The Magic Bean

Call Don Batcheller a has-bean.

In his former life, Batcheller was a mechanic in Santa Barbara, Calif. Through a personal friend who had a coffee roasting business, Batcheller became a "hobby roaster" about 15 years ago.

"He taught me most of what I know about that," Batcheller said. He learned where coffee beans come from, how their origin affects their flavor and what happens when they are decaffeinated.

Batcheller moved to

Sequim for a change of life, he said, and spent a few months remodeling a house in Sequim with his son.

Four months ago, he started setting up shop for his new career: coffee roaster.

In rented warehouse space on Third Avenue, he rebuilt a roasting machine and fabricated an afterburner to eliminate air pollution from the roasting process.

Building transformed

"I had to completely transform the building," Batcheller said. "It was just a storage building."

Although there is more to do, the fresh paint, skylights and colorful framed posters have made it a comfortable and functional work space. Batcheller hopes to expand into neighboring space to develop a small retail shop area and specialty coffee bar.

His startup efforts have overcome practical challenges.

"Here in Sequim, there isn't a place that I can get bags," he said. Most of what he needs is available within the Puget Sound area - including the coffee itself - which he buys primarily from green bean importers in Seattle.

Batcheller also has faced marketing challenges.

Get the most from roast

The demographics in

Sequim call for decaffeinated coffee. "It goes against the grain of a roaster," he said. "When you decaffeinate coffee, you lose some flavor."

The decaffeinating process also changes the character of the beans so they don't roast like a regular bean.

Currently, Batcheller has five coffees for sale. Two are blends and three are single-bean roasts. "I sample roast coffee sent to me by importers from around the world," he said.

Using five or six small batches of the same bean, Batcheller roasts them at slightly varying times and temperatures. Just a few degrees or a 30-second difference changes the taste of the finished cup.

One of them will have the "magic," he said.

He maintains a roasting log so when he finds that magic formula he can repeat it consistently.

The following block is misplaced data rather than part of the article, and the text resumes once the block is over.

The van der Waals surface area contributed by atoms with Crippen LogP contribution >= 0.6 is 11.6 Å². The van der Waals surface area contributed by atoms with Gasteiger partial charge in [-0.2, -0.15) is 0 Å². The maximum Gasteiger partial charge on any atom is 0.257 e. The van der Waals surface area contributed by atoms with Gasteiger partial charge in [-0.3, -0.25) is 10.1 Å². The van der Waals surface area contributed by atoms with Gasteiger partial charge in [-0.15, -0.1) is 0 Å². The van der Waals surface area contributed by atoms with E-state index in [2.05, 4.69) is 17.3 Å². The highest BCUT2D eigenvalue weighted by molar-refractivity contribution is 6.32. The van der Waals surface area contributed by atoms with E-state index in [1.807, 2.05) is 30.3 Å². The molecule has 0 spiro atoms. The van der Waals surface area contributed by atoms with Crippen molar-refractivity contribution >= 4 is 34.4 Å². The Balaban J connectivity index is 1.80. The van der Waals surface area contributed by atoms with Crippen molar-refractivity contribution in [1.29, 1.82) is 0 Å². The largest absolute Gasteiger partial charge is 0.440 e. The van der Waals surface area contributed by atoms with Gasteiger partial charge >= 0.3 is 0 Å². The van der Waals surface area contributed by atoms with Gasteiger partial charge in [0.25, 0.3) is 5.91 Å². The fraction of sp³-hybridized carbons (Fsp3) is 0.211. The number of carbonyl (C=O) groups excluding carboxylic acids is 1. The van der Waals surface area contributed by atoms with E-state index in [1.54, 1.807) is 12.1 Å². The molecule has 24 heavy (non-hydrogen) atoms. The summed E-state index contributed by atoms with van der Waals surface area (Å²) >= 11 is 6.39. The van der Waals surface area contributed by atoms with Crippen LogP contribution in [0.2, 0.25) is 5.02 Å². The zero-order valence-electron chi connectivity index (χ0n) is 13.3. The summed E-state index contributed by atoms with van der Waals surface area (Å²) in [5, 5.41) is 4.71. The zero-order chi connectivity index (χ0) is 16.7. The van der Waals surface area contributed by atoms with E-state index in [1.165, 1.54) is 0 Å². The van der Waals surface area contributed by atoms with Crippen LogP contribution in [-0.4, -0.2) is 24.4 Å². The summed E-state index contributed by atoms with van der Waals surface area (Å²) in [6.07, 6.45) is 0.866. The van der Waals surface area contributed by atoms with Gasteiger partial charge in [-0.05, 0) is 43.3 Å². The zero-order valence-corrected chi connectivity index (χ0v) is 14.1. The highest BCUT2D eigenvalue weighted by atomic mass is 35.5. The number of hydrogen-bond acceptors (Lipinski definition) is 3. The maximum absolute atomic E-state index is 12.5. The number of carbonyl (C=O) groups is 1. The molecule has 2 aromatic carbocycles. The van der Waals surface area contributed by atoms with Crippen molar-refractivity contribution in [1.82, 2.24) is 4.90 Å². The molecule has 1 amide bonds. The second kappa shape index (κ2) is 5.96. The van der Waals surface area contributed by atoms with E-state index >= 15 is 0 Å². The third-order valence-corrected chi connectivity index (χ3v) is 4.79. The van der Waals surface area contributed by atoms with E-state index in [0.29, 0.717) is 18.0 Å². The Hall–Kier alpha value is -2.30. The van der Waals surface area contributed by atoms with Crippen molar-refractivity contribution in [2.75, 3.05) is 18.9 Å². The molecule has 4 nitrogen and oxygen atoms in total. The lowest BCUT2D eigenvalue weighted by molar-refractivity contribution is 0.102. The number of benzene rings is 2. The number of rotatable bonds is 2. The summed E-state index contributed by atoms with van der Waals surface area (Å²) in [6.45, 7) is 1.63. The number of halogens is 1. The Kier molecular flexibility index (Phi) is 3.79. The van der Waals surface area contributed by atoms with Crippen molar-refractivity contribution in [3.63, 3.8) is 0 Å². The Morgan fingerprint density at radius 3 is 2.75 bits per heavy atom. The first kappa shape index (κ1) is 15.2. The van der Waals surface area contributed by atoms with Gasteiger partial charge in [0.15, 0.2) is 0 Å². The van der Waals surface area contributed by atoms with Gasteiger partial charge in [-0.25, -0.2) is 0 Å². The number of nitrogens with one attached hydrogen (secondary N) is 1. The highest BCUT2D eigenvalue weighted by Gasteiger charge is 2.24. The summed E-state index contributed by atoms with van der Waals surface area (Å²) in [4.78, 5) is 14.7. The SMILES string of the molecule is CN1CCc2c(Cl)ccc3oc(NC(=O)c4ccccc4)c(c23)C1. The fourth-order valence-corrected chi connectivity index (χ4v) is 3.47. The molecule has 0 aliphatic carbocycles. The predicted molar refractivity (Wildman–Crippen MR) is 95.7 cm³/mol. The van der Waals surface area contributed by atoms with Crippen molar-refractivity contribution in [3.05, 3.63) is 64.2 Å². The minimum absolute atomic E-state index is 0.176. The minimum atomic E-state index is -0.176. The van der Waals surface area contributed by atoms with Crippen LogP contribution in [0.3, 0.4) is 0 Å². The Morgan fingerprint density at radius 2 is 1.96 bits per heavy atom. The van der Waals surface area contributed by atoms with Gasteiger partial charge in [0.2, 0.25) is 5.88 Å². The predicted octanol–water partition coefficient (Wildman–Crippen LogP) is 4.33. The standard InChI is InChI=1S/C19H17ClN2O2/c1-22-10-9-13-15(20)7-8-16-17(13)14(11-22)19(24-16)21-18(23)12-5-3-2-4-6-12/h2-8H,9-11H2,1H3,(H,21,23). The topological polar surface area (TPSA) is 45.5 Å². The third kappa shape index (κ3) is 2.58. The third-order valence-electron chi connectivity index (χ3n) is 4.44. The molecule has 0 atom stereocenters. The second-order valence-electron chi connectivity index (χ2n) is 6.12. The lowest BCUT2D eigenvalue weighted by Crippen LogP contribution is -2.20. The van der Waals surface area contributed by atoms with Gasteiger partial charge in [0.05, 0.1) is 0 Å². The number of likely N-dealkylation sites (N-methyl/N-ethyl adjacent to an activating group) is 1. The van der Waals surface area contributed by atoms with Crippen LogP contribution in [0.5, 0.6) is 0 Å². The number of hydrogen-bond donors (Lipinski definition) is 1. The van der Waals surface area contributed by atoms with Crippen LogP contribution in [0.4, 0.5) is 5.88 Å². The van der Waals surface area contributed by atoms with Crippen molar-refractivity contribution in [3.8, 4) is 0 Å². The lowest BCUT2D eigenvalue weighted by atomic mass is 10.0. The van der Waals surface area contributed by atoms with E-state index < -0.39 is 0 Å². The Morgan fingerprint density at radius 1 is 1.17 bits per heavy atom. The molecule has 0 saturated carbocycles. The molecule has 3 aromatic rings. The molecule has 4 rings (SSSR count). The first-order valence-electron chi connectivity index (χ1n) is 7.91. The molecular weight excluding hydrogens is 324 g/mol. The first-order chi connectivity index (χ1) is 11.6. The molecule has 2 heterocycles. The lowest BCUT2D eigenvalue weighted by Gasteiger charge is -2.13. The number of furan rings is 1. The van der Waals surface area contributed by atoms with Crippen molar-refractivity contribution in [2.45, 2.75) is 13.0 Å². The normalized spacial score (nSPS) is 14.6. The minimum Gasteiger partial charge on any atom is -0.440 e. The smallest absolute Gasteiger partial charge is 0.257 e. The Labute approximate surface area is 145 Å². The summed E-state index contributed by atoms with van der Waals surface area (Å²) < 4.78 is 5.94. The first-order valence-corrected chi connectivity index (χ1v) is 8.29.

"We seem to like the dark roasted coffee," Batcheller said of Pacific Northwest coffee drinkers, but darker roasts will make different beans taste more alike.

"Lighter roasts have more of the individual flavors of the beans."

Dark roasting also removes some of the caffeine, he said.

"If you want to get woke up on that first cup, you need a medium roast."

Rainshadow coffees are available at The Cracked Bean at Sequim Avenue and Old Olympic Highway and at Damiana's Best Cellars at 141 W. Washington St., as well as from his roaster shop on Third Avenue.

He also is selling at the Open Aire Market on Saturdays in Sequim. QFC has agreed to sell it, Batcheller said, as soon as he gets barcode numbers and descriptions for his different varieties.

A key to his success, however, will be restaurant accounts, which typically use 50 pounds or more a week, he said.

"Freshness is an advantage," Batcheller said.

"I roast when I need to replace coffee."

He hopes this will make his product more attractive to local restaurants. He also hopes approval will come soon for labeling his coffees organic, which appeals to many consumers.

Reach Sandra Frykholm at sfrykholm@

Rainshadow Roasting Company, Sequim's own hometown coffee roaster, now offers whole roasted coffee beans at the Open Aire Market.

Of course, many come to the market for the fresh local produce, flowers and plants, eggs and cheese, baked goods and fresh fish, locally-roasted coffee, peninsula honey, fine chocolates and beautiful hand-crafted items of all kinds.

Live music by troubadour Cort Armstrong will fill the air from 11 a.m.-2 p.m. in the market square. He was a crowd favorite on July 4 and this Saturday is his final Open Aire Market performance of the season.

Peninsula Friends of Animals will be featured in the Suzanne Arnold Community Booth program. Learn more about their work at Safe Haven shelter and monthly spay/neuter clinics.

Market hours are 9 a.m.-3 p.m. each Saturday.

Visit for the most

up-to-date information about the market and its vendors.

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